UCLA Chicano Studies Research Center Hosts Symposium on 1946 Case Ending Segregation in California Schools
As a young girl, Sylvia Mendez attended a segregated school. She did not grow up in the South but in Orange County, California, in the 1940s.
"The school was next to a cow pasture," Mendez, now 67, recalled. "The cows would come over all the time during lunch. There were no monkey bars for us or anything like that."
Mendez's parents, Gonzalo and Felicitas, wanted their children to have the same educational opportunities as other children. They and other parents sued the Westminster School District on behalf of 5,000 students of Mexican descent and eventually won.
The UCLA Chicano Studies Research Center will present a one-day symposium on this 1946 landmark desegregation case that successfully ended de jure segregation in California. The symposium will take place from 9 a.m. to 7 p.m. on Friday, May 21, in the UCLA Faculty Center, 480 Charles E. Young Dr. The event is free and open to the public.
The symposium, entitled "Mendez v. Westminster School District: Paving the Path for School Desegregation," will bring together scholars, students, artists and experts from across California to discuss what was until recently a little-known case.
Presenters include the children of Gonzalo and Felicitas Mendez, who were the main plaintiffs named in the lawsuit, as well as a number of former students who attended Hoover School, the Westminster School District's designated "Mexican school" in the 1940s.
An exhibit of photographs and documents related to the Mendez case will be displayed. "Fire in the Morning," an exhibit created by Yolanda Alvarez, also will be on display. "Fire in the Morning" provides a general overview of the lives of Mexican Americans in Orange County in the early part of the 20th century.
"The Mendez symposium will inform students and the general public about the significance of the Mendez case to the success of Brown v. Board of Education 50 years ago this year," said Carlos Haro, assistant director of the Chicano Studies Research Center. "It will honor the efforts of the many Mexicans and Chicana/os involved in the Mendez lawsuit who struggled against California school segregation and discrimination in order to improve education for all. The lessons of this case are especially important today in California now that Latino newborns represent the majority of births in the state, yet Latinos continue to have unequal access to educational opportunities."
Highlights of the conference include:
· At 9:30 a.m., Sylvia Mendez will give opening remarks.
· At 9:45 a.m., the panel entitled "The Mendez Case and School Segregation: An Overview" will present an historical overview of the case, as well as discussion on the legal, economic and labor-related significance of school segregation and issues of race and racism in the schools. Panelists include Gilbert Gonzalez, UC Irvine professor of social science and author of "Chicano Education in the Era of Segregation"; Christopher Arriola, Santa Clara County deputy district attorney and judicial chair and former president of La Raza Lawyers Association; and Daniel Solorzano, UCLA professor and chair of the department of education.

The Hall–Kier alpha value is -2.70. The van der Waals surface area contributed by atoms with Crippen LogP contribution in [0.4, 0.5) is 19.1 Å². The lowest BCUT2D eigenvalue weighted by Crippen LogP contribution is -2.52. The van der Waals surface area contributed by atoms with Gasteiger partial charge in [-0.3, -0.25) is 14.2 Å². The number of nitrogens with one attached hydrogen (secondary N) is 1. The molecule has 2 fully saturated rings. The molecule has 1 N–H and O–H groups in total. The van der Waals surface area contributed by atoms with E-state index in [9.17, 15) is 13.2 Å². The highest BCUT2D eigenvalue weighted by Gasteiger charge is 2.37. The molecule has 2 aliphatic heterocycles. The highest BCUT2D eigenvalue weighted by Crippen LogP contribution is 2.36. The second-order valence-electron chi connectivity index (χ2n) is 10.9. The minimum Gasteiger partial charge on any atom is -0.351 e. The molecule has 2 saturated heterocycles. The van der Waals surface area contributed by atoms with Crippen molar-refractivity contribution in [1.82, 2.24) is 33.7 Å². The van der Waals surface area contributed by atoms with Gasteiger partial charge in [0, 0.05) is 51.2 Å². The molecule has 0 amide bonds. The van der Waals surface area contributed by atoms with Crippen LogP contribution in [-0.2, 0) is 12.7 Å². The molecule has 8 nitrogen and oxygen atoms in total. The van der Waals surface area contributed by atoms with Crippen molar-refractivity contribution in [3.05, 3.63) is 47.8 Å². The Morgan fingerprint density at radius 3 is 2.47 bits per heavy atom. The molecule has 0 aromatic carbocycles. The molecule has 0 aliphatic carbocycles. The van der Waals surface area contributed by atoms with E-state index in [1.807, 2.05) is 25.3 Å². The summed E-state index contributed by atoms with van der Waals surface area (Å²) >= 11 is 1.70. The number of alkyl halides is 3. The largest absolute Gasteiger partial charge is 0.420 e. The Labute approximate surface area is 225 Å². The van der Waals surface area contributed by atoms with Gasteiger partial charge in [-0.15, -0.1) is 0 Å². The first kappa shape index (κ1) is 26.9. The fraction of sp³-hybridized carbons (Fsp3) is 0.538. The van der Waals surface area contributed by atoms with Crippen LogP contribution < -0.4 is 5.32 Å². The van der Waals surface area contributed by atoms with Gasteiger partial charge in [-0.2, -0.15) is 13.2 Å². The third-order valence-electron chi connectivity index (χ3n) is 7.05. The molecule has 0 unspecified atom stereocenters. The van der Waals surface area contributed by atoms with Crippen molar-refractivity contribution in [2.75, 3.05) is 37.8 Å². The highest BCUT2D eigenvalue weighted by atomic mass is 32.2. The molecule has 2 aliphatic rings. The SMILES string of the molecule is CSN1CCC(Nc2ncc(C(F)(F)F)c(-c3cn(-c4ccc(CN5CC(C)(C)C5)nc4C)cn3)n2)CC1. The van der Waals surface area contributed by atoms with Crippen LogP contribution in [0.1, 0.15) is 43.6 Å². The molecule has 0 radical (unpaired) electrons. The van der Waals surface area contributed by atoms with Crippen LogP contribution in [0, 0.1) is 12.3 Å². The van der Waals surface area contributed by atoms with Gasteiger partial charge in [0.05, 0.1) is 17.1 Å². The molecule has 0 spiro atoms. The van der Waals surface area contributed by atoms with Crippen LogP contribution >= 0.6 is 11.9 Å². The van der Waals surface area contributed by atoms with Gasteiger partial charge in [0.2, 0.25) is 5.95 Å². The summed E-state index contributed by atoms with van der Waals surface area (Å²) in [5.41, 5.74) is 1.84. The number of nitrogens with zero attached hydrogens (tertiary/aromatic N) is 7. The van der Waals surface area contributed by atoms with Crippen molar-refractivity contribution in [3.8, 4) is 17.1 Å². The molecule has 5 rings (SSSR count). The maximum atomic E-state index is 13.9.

· At 11:30 a.m., Sandra Robbie, Emmy Award–winning writer and producer of the KOCE-PBS documentary "Mendez vs. Westminster: For all the Children/Para Todos los Niños," will discuss her educational campaign, whose aim is for students nationwide, age 9 through college, to know the history that happened in California that helped change the United States. The video also will be shown.
· At 1:30 p.m., former students of the "Mexican schools" will discuss their experiences.
· At 2:30 p.m., panelists will discuss the legal and educational significance of the Mendez case. Panelists include Orange County Superior Court Judge Frederick P. Aguirre; Charles Wollenberg, chair of social science at Vista Community College; John Rogers, associate director of UCLA's Institute for Democracy, Education and Access; Erica Bennett, a graduate student in the department of information studies at UCLA; and Nadine Bermudez, a UCLA graduate student pursuing a Ph.D. in education and whose family attended segregated schools in Orange County where they were involved in efforts to desegregate the schools. Bermudez has conducted extensive research on the case and its impact.
· At 5:30 p.m., a staged hearing adapted from the pre-trial hearing, witness testimony and the court's conclusions of law will take place, coordinated by Erica Bennett.